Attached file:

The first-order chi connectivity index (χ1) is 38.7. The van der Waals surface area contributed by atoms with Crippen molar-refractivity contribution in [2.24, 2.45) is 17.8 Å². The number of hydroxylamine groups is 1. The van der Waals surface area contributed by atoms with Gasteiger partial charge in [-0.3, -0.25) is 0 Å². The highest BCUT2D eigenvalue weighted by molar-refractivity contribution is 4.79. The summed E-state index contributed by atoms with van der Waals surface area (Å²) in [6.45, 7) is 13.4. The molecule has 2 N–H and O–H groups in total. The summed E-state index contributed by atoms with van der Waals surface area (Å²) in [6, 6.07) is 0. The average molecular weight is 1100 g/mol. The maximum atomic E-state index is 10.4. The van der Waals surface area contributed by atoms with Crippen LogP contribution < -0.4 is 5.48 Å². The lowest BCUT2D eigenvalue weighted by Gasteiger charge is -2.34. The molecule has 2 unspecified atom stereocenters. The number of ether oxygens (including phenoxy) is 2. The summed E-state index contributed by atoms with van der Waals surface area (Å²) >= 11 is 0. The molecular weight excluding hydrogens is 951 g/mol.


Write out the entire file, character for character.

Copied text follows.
The first-order chi connectivity index (χ1) is 38.7. The van der Waals surface area contributed by atoms with Crippen molar-refractivity contribution in [2.24, 2.45) is 17.8 Å². The number of hydroxylamine groups is 1. The van der Waals surface area contributed by atoms with Gasteiger partial charge in [-0.3, -0.25) is 0 Å². The highest BCUT2D eigenvalue weighted by molar-refractivity contribution is 4.79. The summed E-state index contributed by atoms with van der Waals surface area (Å²) in [6.45, 7) is 13.4. The molecule has 2 N–H and O–H groups in total. The summed E-state index contributed by atoms with van der Waals surface area (Å²) in [6, 6.07) is 0. The average molecular weight is 1100 g/mol. The maximum atomic E-state index is 10.4. The van der Waals surface area contributed by atoms with Crippen LogP contribution < -0.4 is 5.48 Å². The lowest BCUT2D eigenvalue weighted by Gasteiger charge is -2.34. The molecule has 2 unspecified atom stereocenters. The number of ether oxygens (including phenoxy) is 2. The summed E-state index contributed by atoms with van der Waals surface area (Å²) >= 11 is 0. The molecular weight excluding hydrogens is 951 g/mol.